Modern Healthcare complained yesterday (reg. req.) about the miniscule adoption rate of computerized physician order entry (CPOE) systems. The recent hype about health care IT has attracted many new observers and participants (and some long term ones like Modern Healthcare) that don't seem to realize how expensive EMRs and CPOE is to buy and implement – it's not like most hospitals are rolling in cash these days.

Market figures vary from 4.1% (KLAS in 2004) to 2.5% (HIMSS Analytics). The 16th annual Modern
Healthcare Survey of Executive Opinions on Key Information Technology
Systems, to be published Feb. 13, reports that 11.5% of 601 respondents
claimed their organization had completed an enterprise wide CPOE
installation while another 24.1% indicated that a CPOE implementation
was under way – looks like wishful thinking to me..

HIMSS Analytics has outlined seven stages in a clinical IT adoption
staircase toward a fully paperless facility in which CPOE is but the
fourth stage. Davis says that while few hospitals have stepped up to
CPOE, far more are on the climb. Just 17% of hospitals have not reached
the first stage toward full IT implementation: having computerized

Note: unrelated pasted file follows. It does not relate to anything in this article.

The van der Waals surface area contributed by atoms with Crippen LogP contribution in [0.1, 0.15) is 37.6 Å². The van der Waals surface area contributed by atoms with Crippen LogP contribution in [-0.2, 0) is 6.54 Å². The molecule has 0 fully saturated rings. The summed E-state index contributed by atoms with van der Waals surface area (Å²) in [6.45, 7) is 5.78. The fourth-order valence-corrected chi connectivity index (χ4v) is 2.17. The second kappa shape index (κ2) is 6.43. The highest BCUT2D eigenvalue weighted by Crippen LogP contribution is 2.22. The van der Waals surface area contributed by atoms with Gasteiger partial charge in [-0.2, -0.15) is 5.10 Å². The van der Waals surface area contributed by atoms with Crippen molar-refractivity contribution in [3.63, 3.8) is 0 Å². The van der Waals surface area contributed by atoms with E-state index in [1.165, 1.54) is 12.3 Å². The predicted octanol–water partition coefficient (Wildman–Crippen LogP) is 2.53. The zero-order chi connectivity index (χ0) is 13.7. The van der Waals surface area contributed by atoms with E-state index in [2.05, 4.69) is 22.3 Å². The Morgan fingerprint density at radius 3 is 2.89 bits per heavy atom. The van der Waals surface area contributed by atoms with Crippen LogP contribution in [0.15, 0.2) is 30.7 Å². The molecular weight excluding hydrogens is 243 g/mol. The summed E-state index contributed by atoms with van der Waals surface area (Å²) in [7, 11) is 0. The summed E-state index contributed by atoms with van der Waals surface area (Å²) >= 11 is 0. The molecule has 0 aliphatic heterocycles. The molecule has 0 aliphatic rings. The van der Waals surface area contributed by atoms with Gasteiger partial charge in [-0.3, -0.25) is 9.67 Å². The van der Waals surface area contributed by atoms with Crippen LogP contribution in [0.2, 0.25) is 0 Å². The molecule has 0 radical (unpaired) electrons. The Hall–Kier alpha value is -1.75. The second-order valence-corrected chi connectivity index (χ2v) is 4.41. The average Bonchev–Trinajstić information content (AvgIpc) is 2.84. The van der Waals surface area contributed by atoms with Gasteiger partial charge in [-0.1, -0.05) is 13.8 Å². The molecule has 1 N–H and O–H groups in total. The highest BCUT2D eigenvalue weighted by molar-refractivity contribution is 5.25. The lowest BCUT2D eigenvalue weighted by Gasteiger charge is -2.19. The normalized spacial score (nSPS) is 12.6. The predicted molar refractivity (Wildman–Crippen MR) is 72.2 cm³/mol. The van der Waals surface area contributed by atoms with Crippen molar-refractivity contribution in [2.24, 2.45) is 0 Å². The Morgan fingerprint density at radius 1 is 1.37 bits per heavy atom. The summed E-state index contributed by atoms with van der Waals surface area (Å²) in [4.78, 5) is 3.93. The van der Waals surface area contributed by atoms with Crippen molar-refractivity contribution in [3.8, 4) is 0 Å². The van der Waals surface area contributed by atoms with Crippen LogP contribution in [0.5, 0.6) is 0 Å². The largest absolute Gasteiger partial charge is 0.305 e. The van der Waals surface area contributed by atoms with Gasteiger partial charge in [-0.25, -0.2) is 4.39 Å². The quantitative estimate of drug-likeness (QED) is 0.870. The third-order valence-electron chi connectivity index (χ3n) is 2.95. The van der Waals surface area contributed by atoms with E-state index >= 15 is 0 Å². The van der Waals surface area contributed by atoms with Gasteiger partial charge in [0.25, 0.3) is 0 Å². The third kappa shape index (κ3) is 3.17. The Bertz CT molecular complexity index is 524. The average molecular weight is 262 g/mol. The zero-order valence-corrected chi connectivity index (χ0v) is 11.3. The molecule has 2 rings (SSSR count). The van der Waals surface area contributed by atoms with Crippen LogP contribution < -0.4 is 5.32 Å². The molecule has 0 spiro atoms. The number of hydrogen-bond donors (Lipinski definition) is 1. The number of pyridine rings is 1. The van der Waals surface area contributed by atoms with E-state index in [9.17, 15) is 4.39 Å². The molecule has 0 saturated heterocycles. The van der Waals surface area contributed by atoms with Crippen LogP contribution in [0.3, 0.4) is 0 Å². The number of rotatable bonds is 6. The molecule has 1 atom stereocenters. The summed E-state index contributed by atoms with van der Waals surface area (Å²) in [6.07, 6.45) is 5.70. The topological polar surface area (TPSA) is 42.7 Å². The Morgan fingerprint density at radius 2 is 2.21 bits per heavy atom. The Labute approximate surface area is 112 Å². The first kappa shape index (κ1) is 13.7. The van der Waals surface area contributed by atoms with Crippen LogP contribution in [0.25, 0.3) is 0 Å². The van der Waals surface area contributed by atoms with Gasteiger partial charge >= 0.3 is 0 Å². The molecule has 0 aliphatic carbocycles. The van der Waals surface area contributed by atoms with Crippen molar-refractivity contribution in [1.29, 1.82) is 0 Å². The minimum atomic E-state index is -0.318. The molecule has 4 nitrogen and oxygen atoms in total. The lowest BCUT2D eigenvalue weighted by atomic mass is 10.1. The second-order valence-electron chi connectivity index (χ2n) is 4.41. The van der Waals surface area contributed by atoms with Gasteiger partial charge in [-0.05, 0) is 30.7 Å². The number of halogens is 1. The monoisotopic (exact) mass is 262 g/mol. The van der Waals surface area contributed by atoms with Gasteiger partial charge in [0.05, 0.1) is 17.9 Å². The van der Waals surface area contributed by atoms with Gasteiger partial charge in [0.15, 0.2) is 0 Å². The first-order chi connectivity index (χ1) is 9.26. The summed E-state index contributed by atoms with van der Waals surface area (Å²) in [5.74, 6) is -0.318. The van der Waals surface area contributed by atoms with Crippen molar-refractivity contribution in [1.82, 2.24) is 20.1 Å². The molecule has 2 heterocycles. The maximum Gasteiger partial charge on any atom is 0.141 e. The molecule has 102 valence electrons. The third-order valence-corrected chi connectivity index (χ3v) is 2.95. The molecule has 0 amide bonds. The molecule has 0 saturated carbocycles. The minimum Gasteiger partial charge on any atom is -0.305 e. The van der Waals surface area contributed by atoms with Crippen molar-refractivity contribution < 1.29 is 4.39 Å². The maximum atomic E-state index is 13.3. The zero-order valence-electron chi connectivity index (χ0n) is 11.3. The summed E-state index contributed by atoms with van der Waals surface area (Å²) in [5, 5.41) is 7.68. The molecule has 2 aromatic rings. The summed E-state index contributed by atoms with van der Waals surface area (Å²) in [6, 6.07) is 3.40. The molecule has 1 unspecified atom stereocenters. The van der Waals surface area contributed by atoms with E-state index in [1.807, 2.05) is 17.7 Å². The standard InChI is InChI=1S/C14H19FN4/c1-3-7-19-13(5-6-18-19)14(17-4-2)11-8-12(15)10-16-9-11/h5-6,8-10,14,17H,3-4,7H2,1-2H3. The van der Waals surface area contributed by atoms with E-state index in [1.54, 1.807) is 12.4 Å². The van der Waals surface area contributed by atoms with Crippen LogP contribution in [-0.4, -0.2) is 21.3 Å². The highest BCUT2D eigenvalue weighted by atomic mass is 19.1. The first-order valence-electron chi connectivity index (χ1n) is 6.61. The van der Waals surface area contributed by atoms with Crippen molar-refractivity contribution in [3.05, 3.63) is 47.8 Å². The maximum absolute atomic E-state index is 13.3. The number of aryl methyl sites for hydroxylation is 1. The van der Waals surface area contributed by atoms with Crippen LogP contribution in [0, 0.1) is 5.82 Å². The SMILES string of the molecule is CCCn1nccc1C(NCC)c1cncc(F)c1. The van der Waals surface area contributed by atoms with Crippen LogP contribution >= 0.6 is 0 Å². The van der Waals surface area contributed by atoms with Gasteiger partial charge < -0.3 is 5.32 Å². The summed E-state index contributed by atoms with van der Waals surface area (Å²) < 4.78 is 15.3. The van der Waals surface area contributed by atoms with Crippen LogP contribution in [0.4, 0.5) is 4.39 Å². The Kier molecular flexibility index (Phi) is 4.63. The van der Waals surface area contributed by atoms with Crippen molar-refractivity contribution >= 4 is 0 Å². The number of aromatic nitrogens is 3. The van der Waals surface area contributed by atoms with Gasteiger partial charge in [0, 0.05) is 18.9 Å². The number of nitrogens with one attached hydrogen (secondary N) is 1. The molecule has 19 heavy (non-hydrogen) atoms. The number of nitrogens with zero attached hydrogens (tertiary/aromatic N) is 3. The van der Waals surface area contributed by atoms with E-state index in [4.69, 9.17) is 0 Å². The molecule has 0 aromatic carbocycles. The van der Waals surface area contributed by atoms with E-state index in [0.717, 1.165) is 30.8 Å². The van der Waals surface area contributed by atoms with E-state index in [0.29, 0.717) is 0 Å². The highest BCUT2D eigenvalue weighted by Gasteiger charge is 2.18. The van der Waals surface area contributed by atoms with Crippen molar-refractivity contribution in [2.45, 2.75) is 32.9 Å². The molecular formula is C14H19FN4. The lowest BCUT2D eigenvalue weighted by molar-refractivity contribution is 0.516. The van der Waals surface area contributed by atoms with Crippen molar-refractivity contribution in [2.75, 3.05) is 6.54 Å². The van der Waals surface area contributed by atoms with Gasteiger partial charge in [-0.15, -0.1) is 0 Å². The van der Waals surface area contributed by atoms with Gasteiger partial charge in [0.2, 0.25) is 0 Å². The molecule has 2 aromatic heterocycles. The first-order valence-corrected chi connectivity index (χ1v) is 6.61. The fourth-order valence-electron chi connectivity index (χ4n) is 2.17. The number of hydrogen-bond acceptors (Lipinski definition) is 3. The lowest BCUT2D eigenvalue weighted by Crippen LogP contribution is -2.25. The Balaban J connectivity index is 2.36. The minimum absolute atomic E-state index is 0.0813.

laboratory, pharmacy and radiology systems in place. But 22% of
hospitals do have these fundamental systems installed and another 48%
have achieved stage two, where these systems feed their information
into a central, clinical data repository. Stage three-electronic
clinical documentation of vital signs, nursing notes, care plans and
medication administration records-has been achieved by about 10% of

Beyond CPOE is stage five, a closed-loop medication
administration system, which has been reached by “only a handful of
hospitals,” according to HIMSS Analytics. Stage six-in which physicians
use computerized templates to fully document patient encounters-and
stage seven-IT nirvana, a completely paperless hospital capable of
connecting to other providers in the region through an information
interchange-are so rare they didn't produce a reportable percentage.

Health care IT adoption will increase when one of a number of scenarios plays out. First, EMRs and CPOE could be commoditized – possibly through some sort of Open Source movement, or government fiat – greatly lowering the purchase price. The feds could give each hospital about $25 or $30 million to buy CPOE and an EMR, which would still take several years due to planning and implementation time frames. Or the market could develop as it traditionally does, and take ten to twenty years to reach full penetration. In any event it will be an interesting ride.